We packed up camp by 8am to start our hike Sleep was alright and we found the sound of commercial jets flying overhead to be somewhat comforting knowing there were people “nearby”.
There was a slight climb out of Beatty before beginning a descent on a rocky avalanche slope onto scree. The screen slope kept going for what ended up taking us about 45 mins to 1 hour, taking a big bite of our time. My knee felt better on this descent compared to the day before. I did take a tumble on the scree, but only landed on my backside, which is better than tumbling down the slope.
There were many ups and downs heading into Palliser Pass. I needed to stop every few feet. My left shoulder was hurting under my pack strap and I was exhausted from the ascent. There may have been tears, mostly trigged by the pain from the pack needing to be adjusted. We had to push through so much overgrown plants that our pants, shoes, and socks were soaked. Even though we had wet feet, we still made the switch to our water shoes (Crocs for me) for our first river crossing. Lee Roy creek was my first river/creek ford. The water was freezing and my feet were much happier when I stepped onto the shore on the opposite side.
We climbed for a while and thought we had reached the top of Palliser Pass, but we hadn’t. There were more climbs to go. On our travel up the switchbacks, we met a group of four from Montreal who going in the same direction, but had taken a different route and didn’t stay at Beatty Lake.
When we reached Palliser Pass Campground, there were no bear lockers and there was evidence that there had been a bear digging not too far away, with a large patch of dug up soil. We chose to keep going.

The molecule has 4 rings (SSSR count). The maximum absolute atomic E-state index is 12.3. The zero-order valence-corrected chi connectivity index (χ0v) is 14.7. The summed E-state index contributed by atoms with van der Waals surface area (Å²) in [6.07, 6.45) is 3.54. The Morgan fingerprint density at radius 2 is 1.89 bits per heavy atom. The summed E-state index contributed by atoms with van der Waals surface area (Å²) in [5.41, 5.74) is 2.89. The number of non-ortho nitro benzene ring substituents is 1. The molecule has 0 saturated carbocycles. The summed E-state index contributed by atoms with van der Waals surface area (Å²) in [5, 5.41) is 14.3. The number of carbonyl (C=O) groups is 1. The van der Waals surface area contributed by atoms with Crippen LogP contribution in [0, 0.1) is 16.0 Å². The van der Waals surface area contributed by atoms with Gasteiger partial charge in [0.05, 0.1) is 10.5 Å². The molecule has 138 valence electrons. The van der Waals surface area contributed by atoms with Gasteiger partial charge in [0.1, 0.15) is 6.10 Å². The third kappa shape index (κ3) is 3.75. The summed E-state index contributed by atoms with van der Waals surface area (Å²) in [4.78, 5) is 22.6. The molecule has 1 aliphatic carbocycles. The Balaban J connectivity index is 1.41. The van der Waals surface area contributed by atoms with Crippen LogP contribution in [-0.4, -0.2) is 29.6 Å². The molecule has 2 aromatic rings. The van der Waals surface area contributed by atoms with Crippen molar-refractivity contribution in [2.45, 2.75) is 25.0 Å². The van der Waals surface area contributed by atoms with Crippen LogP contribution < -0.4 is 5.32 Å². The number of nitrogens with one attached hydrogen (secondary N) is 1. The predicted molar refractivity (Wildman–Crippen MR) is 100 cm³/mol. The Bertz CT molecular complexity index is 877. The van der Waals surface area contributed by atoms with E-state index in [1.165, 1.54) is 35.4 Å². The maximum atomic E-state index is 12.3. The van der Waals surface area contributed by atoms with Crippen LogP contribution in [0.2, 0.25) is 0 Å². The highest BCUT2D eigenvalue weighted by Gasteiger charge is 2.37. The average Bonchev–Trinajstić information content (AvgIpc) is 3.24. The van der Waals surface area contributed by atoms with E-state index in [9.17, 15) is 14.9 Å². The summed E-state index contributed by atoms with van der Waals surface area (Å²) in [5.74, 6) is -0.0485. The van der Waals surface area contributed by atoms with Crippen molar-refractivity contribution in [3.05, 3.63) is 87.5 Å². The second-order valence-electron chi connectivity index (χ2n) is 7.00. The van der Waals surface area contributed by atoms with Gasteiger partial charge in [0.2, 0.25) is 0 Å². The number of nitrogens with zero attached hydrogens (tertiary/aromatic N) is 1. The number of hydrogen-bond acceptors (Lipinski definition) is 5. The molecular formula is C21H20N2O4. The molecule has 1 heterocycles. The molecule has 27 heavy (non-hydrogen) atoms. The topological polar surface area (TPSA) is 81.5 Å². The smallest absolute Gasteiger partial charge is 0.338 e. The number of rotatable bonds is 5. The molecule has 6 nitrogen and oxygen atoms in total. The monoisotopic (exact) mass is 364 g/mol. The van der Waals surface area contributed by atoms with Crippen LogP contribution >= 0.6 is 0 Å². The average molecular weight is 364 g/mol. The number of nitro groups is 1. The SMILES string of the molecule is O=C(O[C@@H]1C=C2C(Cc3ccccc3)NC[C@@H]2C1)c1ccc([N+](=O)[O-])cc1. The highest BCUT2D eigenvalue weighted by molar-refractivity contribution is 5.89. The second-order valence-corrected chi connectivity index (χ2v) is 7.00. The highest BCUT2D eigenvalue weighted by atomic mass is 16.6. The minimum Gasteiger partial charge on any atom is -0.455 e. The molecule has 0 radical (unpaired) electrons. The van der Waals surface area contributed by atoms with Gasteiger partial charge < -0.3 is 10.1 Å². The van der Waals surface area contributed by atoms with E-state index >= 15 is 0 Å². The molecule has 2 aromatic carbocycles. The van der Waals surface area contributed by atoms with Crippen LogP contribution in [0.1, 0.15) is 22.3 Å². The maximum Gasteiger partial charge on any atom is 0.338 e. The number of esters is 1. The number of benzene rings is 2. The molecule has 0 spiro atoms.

It was raining at the top of the Pass where we found the four from Quebec eating their dinner at the Pass marker. We continued on past wild flowers and scenic mountains. There were shrubs and berries along the way, making us feel better that the bears in this area were already full with the berries they found.
Around this time, we encountered some ultra trail runners who intended to complete 100km that day. They were running 50km into the park and would then turn around and run 50km back to their car, which they wouldn’t reach until sometime later that night. We thought they were brave as we had run across a lot of bear scat during our hike and wouldn’t want to be the one to surprise a bear while running down a trail.
The walk to Burstall Campground felt long, but we were the first to arrive and could pick from any of the sites. We chose campsite 2. There were bear lockers and an outhouse covered in chicken wire to keep the critters away. The four from Quebec arrived a few minutes after we had begun setting up our site and Oliver helped one of them patch up their backpack with some duct tape we had wrapped around our trekking poles incase we needed it. The poor guy’s pack had developed a tear and the contents were at risk of spilling out onto the trail.
We had dinner and were in bed by 9pm.
GDT C – Day 3 – Burstall to Big Springs
GDT C – Day 4 – Big Springs to Magog Lake
GDT C – Day 5 – Magog Lake to Porcupine
GDT C – Day 6 – Porcupine to Sunshine Village
GDT C – Day 7 – Banff (Zero Day)
GDT C – Day 8 – Banff (Floe Lake Trailhead) to Floe Lake
GDT C – Day 9 – Floe Lake to Tumbling Creek
GDT C – Day 10 – Tumbling Creek to McArthur Creek
GDT C – Day 11 – McArthur Creek to Ottertail Trailhead